We generally recommend scheduling check-ups every six months. Depending on the circumstances of your child's oral health, we may recommend more frequent visits.

All dental specialists (pediatric dentists, orthodontists, oral surgeons, and others) begin by completing dental school, and then continue their education with several years of additional specialized training. During training in the field of pediatric dentistry, your doctor gained extensive knowledge and experience in treating infants, children, and adolescents. Pediatric dentists enjoy working with children, and bring to each patient our expertise in childhood development and behavior. Because our office is geared toward young visitors, you'll find that our staff, as well as our office design, decorations and activities, all work together to provide an especially friendly and comfortable environment for children.

Although they don't last as long as permanent teeth, your child's first teeth play an important role in his development. While they're in place, these primary teeth help your little one speak, smile and chew properly. They also hold space in the jaw for permanent teeth. If a child loses a tooth too early due to damage or decay nearby teeth may encroach on that space, which can result in crooked or misplaced permanent teeth. Also, your child's general health is affected by the oral health of the teeth and gums.

Even before your baby's first tooth appears, we recommend you clean their gums after feedings with a damp, soft washcloth. As soon as their first tooth appears, you can start using a toothbrush. Choose a toothbrush with soft bristles and a small head. You can most likely find a toothbrush designed for infants at your local drugstore.

Once your child has a few teeth, you can start using a non-fluoridated toothpaste on the brush. Use only a tiny amount for each cleaning, and be sure to choose toothpaste that says "swallowable" on the label for children under three, as too much fluoride can be dangerous for very young children. Always have your child rinse and spit out toothpaste after brushing, to begin a lifelong habit he'll need when he graduates to fluoride toothpaste. Children naturally want to swallow toothpaste after brushing, and swallowing too much fluoride toothpaste can cause teeth to stain. You should brush your child's teeth for him until he is ready to take on that responsibility himself, which usually happens by age six or seven. Read about dental care for your baby.

Certain types of bacteria live in our mouths. When these bacteria come into contact with sugary foods left behind on our teeth after eating, acids are produced. These acids attack the enamel on the exterior of the teeth, eventually eating through the enamel and creating holes in the teeth, which we call cavities.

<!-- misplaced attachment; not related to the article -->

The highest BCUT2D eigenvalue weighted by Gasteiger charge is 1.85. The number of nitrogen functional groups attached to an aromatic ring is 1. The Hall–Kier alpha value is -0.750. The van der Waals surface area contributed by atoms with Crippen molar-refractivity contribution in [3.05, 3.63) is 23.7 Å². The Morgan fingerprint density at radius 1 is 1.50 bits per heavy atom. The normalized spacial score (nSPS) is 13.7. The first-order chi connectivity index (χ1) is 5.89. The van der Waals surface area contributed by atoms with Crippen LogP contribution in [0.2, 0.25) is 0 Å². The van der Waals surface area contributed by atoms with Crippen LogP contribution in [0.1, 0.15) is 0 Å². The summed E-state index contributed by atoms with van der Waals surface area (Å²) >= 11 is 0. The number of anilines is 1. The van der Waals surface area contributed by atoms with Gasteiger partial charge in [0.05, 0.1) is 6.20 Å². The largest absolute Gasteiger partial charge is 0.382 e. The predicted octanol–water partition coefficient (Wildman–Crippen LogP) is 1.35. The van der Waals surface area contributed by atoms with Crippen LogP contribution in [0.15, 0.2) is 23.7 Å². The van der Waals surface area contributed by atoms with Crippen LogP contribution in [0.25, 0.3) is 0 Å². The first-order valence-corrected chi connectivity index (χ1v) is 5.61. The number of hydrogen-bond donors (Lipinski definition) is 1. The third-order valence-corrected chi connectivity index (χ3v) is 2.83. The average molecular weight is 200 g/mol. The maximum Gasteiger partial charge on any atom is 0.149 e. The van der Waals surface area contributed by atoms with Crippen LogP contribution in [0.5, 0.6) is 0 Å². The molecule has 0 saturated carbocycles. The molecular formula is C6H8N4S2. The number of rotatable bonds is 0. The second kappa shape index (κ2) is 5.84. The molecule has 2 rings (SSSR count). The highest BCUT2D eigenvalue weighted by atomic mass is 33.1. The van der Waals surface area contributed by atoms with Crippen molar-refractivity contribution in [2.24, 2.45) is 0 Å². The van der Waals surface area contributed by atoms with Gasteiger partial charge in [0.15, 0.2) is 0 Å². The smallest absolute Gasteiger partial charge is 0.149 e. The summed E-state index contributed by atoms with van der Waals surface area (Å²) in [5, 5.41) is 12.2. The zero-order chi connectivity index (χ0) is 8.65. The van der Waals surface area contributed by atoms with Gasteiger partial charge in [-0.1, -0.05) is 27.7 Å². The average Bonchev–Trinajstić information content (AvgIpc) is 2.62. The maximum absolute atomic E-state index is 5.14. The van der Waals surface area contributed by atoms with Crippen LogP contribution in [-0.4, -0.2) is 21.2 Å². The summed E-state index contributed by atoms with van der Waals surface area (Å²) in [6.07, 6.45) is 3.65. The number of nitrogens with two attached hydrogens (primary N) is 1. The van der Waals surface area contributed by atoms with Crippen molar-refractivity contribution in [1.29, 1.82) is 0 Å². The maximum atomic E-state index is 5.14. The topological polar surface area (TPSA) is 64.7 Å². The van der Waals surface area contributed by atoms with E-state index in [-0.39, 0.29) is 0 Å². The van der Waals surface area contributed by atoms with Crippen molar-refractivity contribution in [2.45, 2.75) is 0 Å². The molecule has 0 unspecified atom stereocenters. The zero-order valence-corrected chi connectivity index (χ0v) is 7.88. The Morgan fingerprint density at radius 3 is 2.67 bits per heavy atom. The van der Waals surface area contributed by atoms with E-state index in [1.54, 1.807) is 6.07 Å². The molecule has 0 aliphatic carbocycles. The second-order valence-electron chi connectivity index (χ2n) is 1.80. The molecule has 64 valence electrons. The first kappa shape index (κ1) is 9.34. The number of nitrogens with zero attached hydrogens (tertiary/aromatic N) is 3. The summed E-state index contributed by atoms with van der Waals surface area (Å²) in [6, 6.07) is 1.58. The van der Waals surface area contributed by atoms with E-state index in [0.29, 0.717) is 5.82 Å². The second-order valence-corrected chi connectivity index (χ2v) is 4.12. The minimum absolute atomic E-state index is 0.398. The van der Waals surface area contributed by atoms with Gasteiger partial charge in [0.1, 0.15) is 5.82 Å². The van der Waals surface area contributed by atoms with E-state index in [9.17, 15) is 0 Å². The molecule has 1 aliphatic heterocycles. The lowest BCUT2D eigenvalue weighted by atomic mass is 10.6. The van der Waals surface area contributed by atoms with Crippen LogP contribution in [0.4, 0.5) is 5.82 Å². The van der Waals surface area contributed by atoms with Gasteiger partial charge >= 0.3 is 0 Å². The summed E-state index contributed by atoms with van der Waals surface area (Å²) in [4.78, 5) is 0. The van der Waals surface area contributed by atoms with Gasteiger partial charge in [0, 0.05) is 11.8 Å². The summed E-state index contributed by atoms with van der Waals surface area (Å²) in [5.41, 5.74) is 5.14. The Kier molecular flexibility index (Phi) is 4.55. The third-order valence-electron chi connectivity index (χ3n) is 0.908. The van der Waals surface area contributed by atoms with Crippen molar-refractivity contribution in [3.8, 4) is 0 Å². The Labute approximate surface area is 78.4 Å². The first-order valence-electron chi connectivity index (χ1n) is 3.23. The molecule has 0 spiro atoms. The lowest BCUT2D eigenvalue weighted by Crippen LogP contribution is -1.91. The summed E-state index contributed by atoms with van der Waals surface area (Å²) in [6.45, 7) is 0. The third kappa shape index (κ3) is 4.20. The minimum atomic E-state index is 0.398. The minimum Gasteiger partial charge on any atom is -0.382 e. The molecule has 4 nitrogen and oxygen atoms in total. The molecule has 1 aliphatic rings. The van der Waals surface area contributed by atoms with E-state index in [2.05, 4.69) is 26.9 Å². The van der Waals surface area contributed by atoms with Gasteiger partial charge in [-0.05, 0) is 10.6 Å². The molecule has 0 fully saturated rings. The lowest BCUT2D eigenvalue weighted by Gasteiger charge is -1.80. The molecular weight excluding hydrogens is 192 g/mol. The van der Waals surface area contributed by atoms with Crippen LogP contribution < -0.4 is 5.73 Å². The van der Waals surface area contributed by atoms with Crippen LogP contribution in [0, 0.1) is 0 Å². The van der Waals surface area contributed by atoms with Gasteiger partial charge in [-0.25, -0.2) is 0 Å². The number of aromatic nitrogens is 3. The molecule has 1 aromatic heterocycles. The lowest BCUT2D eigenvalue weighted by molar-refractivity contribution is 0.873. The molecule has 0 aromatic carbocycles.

Sealants cover the pits and fissures in teeth that are difficult to brush and therefore susceptible to decay. We recommend sealants as a safe, simple way to help your child avoid cavities, especially for molars, which are hardest to reach.

Over the last several years there has been cause and concern over Bisphenol-A in sealant material. The material used in this practice contains Bis-GMA which is a very stable resin monomer.

Even children's sports involve contact, and we recommend mouthguards for children active in sports. If your little one plays baseball, soccer, or other sports, ask us about having a custom-fitted mouthguard made to protect his teeth, lips, cheeks, and gums. Read about custom fitted mouthguards.

Parents are often concerned about the nocturnal grinding of teeth (bruxism). One theory relates to the pressure in the inner ear at night. If there are pressure changes (like in an airplane taking off or landing) the child will grind to relieve the pressure. Another theory relates to post nasal drip during sleep and an "itchy feeling" in the back of the throat causing the child to grind to relieve the feeling. Your pediatric dentist may want you to consult with your pediatrician to see if an antihistamine may be needed.

We recommend taking x-rays around the age of two or three. The first set consists of simple pictures of the front upper and lower teeth, which familiarizes your child with the process. Once the baby teeth in back are touching each other, then regular (at least yearly), x-rays are recommended by the AAPD. Permanent teeth start coming in around age six, and x-rays help us make sure your child's teeth and jaw are healthy and properly aligned. If your child is at a high risk of dental problems, we may suggest having x-rays taken at an earlier age.